12 Dec 2016 Vergara Embryo Suit Invokes Louisiana's One-of-A-Kind Personhood Law
The sensational legal battle between actress Sofia Vergara and her ex-fiancé, Florida businessman Nick Loeb, over the disposition of the couple’s two fertilized embryos recently got even more sensational.
On December 6, Loeb dropped his California case against Vergara and the couple’s fertility clinic, which sought to allow the embryos to be born via a surrogate, after the judge in the case ordered him to provide the names of his previous girlfriends who had abortions during his relationships with them. Loeb and Vergara created the embryos together via assisted reproductive technology in 2013. Legal experts surmised Loeb was about to lose his case.
On December 7, a new case was filed in the 24th Judicial District Court in Gretna, Louisiana—a state that in 1986 passed a law that gives unborn embryos status as a “juridical person.” The Louisiana law “grants embryos the explicit right to sue and be sued, prohibits their ownership or destruction, and requires any dispute to their futures be resolved in their ‘best interests,’” according to a report by The Daily Beast. The law granting personhood to embryos is the first and only law of its kind and has never been tested.
The Louisiana filing does not appear to have been spur-of-the-moment but craftily prepared. Loeb is not named as a plaintiff; rather the plaintiffs are the two embryos and James Charbonnet, the administrator of a Louisiana-based trust established earlier for the support of the embryos. The lawsuit “claims Vergara is preventing the embryos— referred to as ‘Emma’ and ‘Isabella’— from receiving ‘their expected inheritance,’” according to a Times Picayune report. The suit seeks to grant Loeb full custody of the embryos, strip Vergara of her parental rights, and designate her as an egg donor, based on her supposed “neglect” of the embryos by leaving them frozen in a Beverly Hills clinic. Charbonnet and James Arruebarrena, an employment and personal injury attorney, are listed as attorneys in the case. Reportedly Arruebarrena and Catherine Glenn Foster, a right-wing anti-abortion activist who has worked exclusively for firms with anti-abortion agendas, are the masterminds behind the case, according to The Daily Beast.
While many of my colleagues and legal experts feel it’s a long shot that the plaintiffs will prevail in the bizarre case, it’s not impossible. Bringing the case in Louisiana with its one-of-a-kind personhood law was a clear case of venue-shopping. Although the ART procedure took place and the embryos are stored in Los Angeles, the couple has ties to Louisiana. Vergara filmed in the state for several months while she and Loeb were together; Loeb graduated from Tulane University and owns a business based in Louisiana. The existence of the trust established for the embryos gives Charbonnet standing to sue.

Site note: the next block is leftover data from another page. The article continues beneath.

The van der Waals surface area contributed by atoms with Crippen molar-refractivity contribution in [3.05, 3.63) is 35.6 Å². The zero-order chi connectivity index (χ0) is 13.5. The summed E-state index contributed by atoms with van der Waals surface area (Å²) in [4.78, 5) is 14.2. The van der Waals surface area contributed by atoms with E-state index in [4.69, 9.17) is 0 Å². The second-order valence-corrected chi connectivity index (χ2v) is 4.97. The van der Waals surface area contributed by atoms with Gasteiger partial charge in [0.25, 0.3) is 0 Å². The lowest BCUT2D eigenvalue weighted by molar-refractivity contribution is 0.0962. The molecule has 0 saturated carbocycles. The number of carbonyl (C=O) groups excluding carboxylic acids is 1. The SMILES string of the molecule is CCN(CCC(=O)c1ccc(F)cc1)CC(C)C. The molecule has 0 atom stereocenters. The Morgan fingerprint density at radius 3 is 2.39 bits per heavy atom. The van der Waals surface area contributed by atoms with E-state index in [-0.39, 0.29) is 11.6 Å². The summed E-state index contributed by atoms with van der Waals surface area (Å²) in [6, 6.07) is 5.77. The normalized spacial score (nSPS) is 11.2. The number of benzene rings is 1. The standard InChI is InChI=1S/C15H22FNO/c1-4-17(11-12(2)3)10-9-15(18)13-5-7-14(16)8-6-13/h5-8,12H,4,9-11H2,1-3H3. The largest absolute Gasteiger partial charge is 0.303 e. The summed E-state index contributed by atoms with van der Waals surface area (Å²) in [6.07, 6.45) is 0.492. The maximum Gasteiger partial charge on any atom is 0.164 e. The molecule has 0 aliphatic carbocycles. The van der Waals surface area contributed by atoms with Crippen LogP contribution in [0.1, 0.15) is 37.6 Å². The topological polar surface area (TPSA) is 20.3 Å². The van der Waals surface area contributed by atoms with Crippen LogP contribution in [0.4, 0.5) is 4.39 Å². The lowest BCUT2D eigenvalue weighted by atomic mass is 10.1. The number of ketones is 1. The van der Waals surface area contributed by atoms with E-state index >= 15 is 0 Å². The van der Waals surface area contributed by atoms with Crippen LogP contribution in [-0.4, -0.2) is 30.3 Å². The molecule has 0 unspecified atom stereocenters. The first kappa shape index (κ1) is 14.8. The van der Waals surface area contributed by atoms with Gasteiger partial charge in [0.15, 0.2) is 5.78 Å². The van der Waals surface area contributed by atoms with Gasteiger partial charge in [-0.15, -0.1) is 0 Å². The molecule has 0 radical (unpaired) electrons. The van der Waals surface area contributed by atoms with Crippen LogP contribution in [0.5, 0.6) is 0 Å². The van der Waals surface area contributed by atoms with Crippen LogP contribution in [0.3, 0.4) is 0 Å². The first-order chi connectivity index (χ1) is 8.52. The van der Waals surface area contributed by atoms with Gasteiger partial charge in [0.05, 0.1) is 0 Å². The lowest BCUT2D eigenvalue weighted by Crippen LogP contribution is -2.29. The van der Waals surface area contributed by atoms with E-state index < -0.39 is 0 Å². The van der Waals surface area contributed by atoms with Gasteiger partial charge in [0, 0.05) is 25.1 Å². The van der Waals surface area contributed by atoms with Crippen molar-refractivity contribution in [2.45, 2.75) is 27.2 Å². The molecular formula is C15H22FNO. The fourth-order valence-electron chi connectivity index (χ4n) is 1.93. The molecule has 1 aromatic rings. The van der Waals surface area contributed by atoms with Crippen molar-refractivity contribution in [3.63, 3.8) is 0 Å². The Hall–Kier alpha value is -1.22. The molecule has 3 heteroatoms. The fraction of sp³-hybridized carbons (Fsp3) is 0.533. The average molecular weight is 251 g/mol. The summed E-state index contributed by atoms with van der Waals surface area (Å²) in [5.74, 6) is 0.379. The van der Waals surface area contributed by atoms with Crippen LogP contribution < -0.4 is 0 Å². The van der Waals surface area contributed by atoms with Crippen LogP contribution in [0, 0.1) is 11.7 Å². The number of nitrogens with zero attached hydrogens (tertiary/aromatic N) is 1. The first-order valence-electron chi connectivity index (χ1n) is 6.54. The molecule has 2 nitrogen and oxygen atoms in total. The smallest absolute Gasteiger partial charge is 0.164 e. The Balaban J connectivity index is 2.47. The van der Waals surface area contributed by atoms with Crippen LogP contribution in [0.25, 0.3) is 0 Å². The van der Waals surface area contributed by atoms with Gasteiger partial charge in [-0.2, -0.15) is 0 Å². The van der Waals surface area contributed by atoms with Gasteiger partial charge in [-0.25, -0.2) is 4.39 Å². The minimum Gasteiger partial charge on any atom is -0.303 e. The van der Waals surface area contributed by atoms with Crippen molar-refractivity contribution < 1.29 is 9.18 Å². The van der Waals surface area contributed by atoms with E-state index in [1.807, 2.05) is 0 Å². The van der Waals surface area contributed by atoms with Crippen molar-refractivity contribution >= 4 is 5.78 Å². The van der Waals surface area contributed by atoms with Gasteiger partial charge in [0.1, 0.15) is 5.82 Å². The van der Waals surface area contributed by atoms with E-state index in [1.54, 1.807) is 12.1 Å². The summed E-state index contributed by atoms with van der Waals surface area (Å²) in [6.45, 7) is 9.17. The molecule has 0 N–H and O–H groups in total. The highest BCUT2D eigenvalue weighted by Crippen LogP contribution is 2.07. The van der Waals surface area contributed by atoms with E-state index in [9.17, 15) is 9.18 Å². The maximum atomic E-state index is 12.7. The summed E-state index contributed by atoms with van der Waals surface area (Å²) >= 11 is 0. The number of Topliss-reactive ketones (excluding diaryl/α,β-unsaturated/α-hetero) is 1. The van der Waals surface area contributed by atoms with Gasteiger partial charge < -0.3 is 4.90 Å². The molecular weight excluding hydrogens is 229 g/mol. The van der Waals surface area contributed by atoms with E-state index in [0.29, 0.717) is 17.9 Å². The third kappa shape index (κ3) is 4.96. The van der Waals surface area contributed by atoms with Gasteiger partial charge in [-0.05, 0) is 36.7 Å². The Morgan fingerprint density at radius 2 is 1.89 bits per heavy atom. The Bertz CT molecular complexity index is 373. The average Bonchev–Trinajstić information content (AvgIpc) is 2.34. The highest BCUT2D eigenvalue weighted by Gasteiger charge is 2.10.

On the other hand, established legal precedent favors the parent who does not wish to procreate. As we wrote briefly about the California case in 2015:
The case law in this area (which is ever-evolving) GENERALLY says that the court will likely look to the parties’ written agreements. Although in this case the intended parents had agreed on disposition of the embryos in the event one of them died, there was no agreement made for how the embryos would be treated should the couple separate. In this situation, case law says the parties’ respective procreative interests will be balanced. In other words, the objecting party’s right NOT to procreate will be balanced against the other party’s right TO procreate. The preference in that balance thus far has been to rule in favor of the party who does NOT want to procreate, taking into consideration, however, whether the opposing party has any other viable means of biologically procreating. If the party wanting to use the embryos has no other viable means to procreate to have his/her own biological child, then she/he MIGHT be allowed to use the embryo for that purpose, even against the other party’s objection. However, if both parties remain fertile and able to procreate biologically with someone else later on, a court is unlikely to force someone to procreate against his/her will.
One can only imagine how onerous it must feel to Vergara, who since her 2014 breakup with Loeb has married actor Joe Manganiello, for Loeb to continue intruding in her life by insisting their embryos be gestated. The two undoubtedly believed, when they signed the embryo disposition agreement provided by their fertility clinic, that they had all the bases covered—apparently, they never thought about the all-too-possible scenario that they might separate and that good will and mutual respect would end with the relationship. It is the function of competent legal counsel in situations like theirs to coolly consider all the eventualities so that the clients are not left susceptible by the emotions of the moment.